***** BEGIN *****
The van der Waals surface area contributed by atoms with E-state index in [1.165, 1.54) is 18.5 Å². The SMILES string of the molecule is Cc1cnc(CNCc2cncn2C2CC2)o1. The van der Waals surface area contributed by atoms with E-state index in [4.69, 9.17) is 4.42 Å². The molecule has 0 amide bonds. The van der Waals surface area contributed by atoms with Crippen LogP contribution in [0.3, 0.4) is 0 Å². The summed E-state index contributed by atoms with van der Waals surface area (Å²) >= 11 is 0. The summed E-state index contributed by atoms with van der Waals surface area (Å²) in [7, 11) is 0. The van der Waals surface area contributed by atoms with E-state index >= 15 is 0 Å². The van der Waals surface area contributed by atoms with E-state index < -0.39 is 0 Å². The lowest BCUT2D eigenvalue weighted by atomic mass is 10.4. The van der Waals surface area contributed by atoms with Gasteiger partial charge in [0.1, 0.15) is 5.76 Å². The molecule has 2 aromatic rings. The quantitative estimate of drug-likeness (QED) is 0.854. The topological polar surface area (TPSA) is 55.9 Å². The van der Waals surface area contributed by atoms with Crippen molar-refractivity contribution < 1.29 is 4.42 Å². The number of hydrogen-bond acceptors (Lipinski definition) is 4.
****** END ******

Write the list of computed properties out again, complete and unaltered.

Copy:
The van der Waals surface area contributed by atoms with E-state index in [1.165, 1.54) is 18.5 Å². The SMILES string of the molecule is Cc1cnc(CNCc2cncn2C2CC2)o1. The van der Waals surface area contributed by atoms with E-state index in [4.69, 9.17) is 4.42 Å². The molecule has 0 amide bonds. The van der Waals surface area contributed by atoms with Crippen LogP contribution in [0.3, 0.4) is 0 Å². The summed E-state index contributed by atoms with van der Waals surface area (Å²) >= 11 is 0. The summed E-state index contributed by atoms with van der Waals surface area (Å²) in [7, 11) is 0. The van der Waals surface area contributed by atoms with E-state index >= 15 is 0 Å². The van der Waals surface area contributed by atoms with E-state index < -0.39 is 0 Å². The lowest BCUT2D eigenvalue weighted by atomic mass is 10.4. The van der Waals surface area contributed by atoms with Gasteiger partial charge in [0.1, 0.15) is 5.76 Å². The molecule has 2 aromatic rings. The quantitative estimate of drug-likeness (QED) is 0.854. The topological polar surface area (TPSA) is 55.9 Å². The van der Waals surface area contributed by atoms with Crippen molar-refractivity contribution < 1.29 is 4.42 Å². The number of hydrogen-bond acceptors (Lipinski definition) is 4.